When the rats reached at 14 weeks of age, they were euthanized with an overdose of pentobarbital sodium (1–2 ml/animal i.p.) (Kyoritsu Seiyaku, Tokyo, Japan). Then, the adrenal glands, thymus and gastrointestinal tract were removed carefully. The weights of the adrenal glands and thymus were measured with a precision balance (HR-202i; A&D), and the intestine was meticulously observed as to its condition.

Statistical analyses

The differences in the time courses of the quantities of food and water intake, excretion amount, body weight, and amylase activity between the stress and control rats were statistically examined using two-way ANOVA. Individual comparisons of physiological parameters at each week between the stress and control rats were analyzed by Student’s t test.

The fractions of the weights of the adrenal glands and thymus relative to the body weight were used for statistical analyses. To calculate the fractions, the weights of the adrenal glands and thymus of each rat were divided by the body weight at 13 weeks of age. The significance of the differences in the weights of the adrenal glands and thymus between the stress and control rats was also analyzed using Student’s t test. Values are presented as means ± SD.

Results

Mild restraint caused chronic stress

The stress rats showed a significant decrease in the quantity of food intake after 6 weeks of age compared with the control rats (P < 0.05 at 6 weeks of age, P < 0.01 after 7 weeks of age) (Fig. 1a). The quantity of water intake of the stress rats was smaller than that of the control rats during the experimental period (F 1,8 = 8.31, P < 0.05), although there was no significant difference in the quantity of water intake for each week between the stress and control rats (Fig. 1b). The stress rats showed decreased excretion amount after 6 weeks of age compared with the control rats (P < 0.01) (Fig. 1c). The body weight of the stress rats was less than that of the control rats (P < 0.05 at 6 weeks of age, P < 0.01 after 7 weeks of age) (Fig. 1d). These results suggest that the mild restraint of paws caused stress response in physiological processes.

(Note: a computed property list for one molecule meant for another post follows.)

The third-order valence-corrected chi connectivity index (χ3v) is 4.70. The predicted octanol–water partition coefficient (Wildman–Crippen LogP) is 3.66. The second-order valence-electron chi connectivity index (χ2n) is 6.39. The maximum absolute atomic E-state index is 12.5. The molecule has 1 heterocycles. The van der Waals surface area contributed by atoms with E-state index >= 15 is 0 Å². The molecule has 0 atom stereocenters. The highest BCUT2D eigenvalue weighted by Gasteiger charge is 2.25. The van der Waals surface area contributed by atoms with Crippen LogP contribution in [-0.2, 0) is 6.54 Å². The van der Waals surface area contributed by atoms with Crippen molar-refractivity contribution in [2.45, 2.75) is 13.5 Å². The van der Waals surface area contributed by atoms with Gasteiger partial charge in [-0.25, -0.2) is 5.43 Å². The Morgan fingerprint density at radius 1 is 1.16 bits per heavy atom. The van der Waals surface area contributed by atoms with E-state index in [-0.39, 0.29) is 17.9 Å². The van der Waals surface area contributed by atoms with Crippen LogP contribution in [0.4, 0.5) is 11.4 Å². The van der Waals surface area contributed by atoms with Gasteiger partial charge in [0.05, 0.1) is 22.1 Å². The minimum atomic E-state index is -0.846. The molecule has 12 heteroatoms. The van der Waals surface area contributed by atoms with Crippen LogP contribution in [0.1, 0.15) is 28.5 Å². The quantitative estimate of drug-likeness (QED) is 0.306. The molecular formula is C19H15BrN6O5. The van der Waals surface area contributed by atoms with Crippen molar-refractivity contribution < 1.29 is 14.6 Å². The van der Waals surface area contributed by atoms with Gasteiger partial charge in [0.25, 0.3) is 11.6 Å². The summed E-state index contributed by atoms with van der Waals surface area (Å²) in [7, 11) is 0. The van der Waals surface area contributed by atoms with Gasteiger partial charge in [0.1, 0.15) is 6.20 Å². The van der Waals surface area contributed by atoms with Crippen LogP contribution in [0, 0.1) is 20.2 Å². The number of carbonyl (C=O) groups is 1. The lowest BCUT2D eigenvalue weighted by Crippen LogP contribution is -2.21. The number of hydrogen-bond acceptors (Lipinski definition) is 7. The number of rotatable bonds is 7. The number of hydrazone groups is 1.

Fig. 1
figure1

Changes in quantities of food intake (a) and water intake (b), excretion amount (c), and body weight (d) during experimental period. The quantities of food intake, excretion amount, and body weight of the stress rats were less than those of the control rats during the experiment (horizontal dot bars, food F 1,8 = 49.68, P < 0.001; excretion F 1,8 = 45.00, P < 0.001; weight F 1,8 = 28.63, P < 0.001). The quantity of water intake of the stress rats was also less than that of the control rats during the experiment (horizontal dot bar, F 1,8 = 8.31, P < 0.05), although there was no significant difference for each week. Open and closed circles indicate the values of the control and stress rats, respectively. Error bars SD, (n = 12). *P < 0.05 and P < 0.01 compared with the stress rats for each week